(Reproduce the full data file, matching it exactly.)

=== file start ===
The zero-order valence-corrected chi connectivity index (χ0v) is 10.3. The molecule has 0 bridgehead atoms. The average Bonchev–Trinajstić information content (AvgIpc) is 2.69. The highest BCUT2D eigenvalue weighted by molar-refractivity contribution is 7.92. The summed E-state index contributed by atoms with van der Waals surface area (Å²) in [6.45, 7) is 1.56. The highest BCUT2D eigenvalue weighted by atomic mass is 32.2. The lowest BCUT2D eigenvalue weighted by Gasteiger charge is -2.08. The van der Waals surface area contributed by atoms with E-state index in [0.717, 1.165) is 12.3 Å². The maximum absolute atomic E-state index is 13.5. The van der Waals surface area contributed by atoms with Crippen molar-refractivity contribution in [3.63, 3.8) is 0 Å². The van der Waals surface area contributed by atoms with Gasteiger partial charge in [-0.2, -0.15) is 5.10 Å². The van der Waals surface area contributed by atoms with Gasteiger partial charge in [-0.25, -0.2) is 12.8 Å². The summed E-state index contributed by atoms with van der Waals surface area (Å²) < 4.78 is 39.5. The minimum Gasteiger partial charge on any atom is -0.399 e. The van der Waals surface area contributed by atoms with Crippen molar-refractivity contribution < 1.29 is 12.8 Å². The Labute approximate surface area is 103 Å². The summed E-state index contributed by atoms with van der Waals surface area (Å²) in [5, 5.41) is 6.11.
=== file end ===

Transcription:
The zero-order valence-corrected chi connectivity index (χ0v) is 10.3. The molecule has 0 bridgehead atoms. The average Bonchev–Trinajstić information content (AvgIpc) is 2.69. The highest BCUT2D eigenvalue weighted by molar-refractivity contribution is 7.92. The summed E-state index contributed by atoms with van der Waals surface area (Å²) in [6.45, 7) is 1.56. The highest BCUT2D eigenvalue weighted by atomic mass is 32.2. The lowest BCUT2D eigenvalue weighted by Gasteiger charge is -2.08. The van der Waals surface area contributed by atoms with E-state index in [0.717, 1.165) is 12.3 Å². The maximum absolute atomic E-state index is 13.5. The van der Waals surface area contributed by atoms with Crippen molar-refractivity contribution in [3.63, 3.8) is 0 Å². The van der Waals surface area contributed by atoms with Gasteiger partial charge in [-0.2, -0.15) is 5.10 Å². The van der Waals surface area contributed by atoms with Gasteiger partial charge in [-0.25, -0.2) is 12.8 Å². The summed E-state index contributed by atoms with van der Waals surface area (Å²) < 4.78 is 39.5. The minimum Gasteiger partial charge on any atom is -0.399 e. The van der Waals surface area contributed by atoms with Crippen molar-refractivity contribution < 1.29 is 12.8 Å². The Labute approximate surface area is 103 Å². The summed E-state index contributed by atoms with van der Waals surface area (Å²) in [5, 5.41) is 6.11.